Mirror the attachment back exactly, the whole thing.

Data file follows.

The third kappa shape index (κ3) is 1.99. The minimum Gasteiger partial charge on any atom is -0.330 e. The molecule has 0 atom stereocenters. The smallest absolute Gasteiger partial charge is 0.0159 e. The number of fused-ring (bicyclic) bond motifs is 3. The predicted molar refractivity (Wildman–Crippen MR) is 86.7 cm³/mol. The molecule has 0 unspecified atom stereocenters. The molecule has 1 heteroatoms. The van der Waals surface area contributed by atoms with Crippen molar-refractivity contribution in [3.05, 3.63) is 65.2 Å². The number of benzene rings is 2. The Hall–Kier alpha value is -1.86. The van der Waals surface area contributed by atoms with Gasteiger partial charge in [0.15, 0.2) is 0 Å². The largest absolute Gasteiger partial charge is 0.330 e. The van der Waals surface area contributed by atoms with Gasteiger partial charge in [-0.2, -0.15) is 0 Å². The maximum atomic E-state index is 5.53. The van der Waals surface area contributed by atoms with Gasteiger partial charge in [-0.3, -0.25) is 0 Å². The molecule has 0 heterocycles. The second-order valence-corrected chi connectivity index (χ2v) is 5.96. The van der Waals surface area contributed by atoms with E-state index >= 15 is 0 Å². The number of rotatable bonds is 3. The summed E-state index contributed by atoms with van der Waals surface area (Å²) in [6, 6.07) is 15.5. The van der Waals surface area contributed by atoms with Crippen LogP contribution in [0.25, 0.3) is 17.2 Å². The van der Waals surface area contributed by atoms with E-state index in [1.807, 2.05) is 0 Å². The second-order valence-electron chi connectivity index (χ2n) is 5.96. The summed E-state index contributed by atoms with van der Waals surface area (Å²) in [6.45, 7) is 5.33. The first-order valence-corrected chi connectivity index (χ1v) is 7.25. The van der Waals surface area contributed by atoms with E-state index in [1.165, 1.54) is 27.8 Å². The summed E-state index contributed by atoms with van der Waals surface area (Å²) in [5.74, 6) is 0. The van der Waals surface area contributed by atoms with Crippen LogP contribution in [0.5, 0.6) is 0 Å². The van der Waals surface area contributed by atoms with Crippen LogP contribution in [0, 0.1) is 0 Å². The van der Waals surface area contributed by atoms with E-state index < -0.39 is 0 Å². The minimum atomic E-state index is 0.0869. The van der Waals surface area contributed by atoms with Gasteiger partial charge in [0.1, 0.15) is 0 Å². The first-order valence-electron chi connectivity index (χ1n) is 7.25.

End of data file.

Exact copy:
The third kappa shape index (κ3) is 1.99. The minimum Gasteiger partial charge on any atom is -0.330 e. The molecule has 0 atom stereocenters. The smallest absolute Gasteiger partial charge is 0.0159 e. The number of fused-ring (bicyclic) bond motifs is 3. The predicted molar refractivity (Wildman–Crippen MR) is 86.7 cm³/mol. The molecule has 0 unspecified atom stereocenters. The molecule has 1 heteroatoms. The van der Waals surface area contributed by atoms with Crippen molar-refractivity contribution in [3.05, 3.63) is 65.2 Å². The number of benzene rings is 2. The Hall–Kier alpha value is -1.86. The van der Waals surface area contributed by atoms with Gasteiger partial charge in [0.15, 0.2) is 0 Å². The largest absolute Gasteiger partial charge is 0.330 e. The van der Waals surface area contributed by atoms with Gasteiger partial charge in [-0.2, -0.15) is 0 Å². The maximum atomic E-state index is 5.53. The van der Waals surface area contributed by atoms with Gasteiger partial charge in [-0.3, -0.25) is 0 Å². The molecule has 0 heterocycles. The second-order valence-corrected chi connectivity index (χ2v) is 5.96. The van der Waals surface area contributed by atoms with E-state index >= 15 is 0 Å². The number of rotatable bonds is 3. The summed E-state index contributed by atoms with van der Waals surface area (Å²) in [6, 6.07) is 15.5. The van der Waals surface area contributed by atoms with Crippen LogP contribution in [0.25, 0.3) is 17.2 Å². The van der Waals surface area contributed by atoms with E-state index in [1.807, 2.05) is 0 Å². The second-order valence-electron chi connectivity index (χ2n) is 5.96. The summed E-state index contributed by atoms with van der Waals surface area (Å²) in [6.45, 7) is 5.33. The first-order valence-corrected chi connectivity index (χ1v) is 7.25. The van der Waals surface area contributed by atoms with E-state index in [1.165, 1.54) is 27.8 Å². The summed E-state index contributed by atoms with van der Waals surface area (Å²) in [5.74, 6) is 0. The van der Waals surface area contributed by atoms with Crippen LogP contribution in [0.5, 0.6) is 0 Å². The van der Waals surface area contributed by atoms with Crippen LogP contribution in [0, 0.1) is 0 Å². The van der Waals surface area contributed by atoms with E-state index < -0.39 is 0 Å². The minimum atomic E-state index is 0.0869. The van der Waals surface area contributed by atoms with Gasteiger partial charge in [0.1, 0.15) is 0 Å². The first-order valence-electron chi connectivity index (χ1n) is 7.25.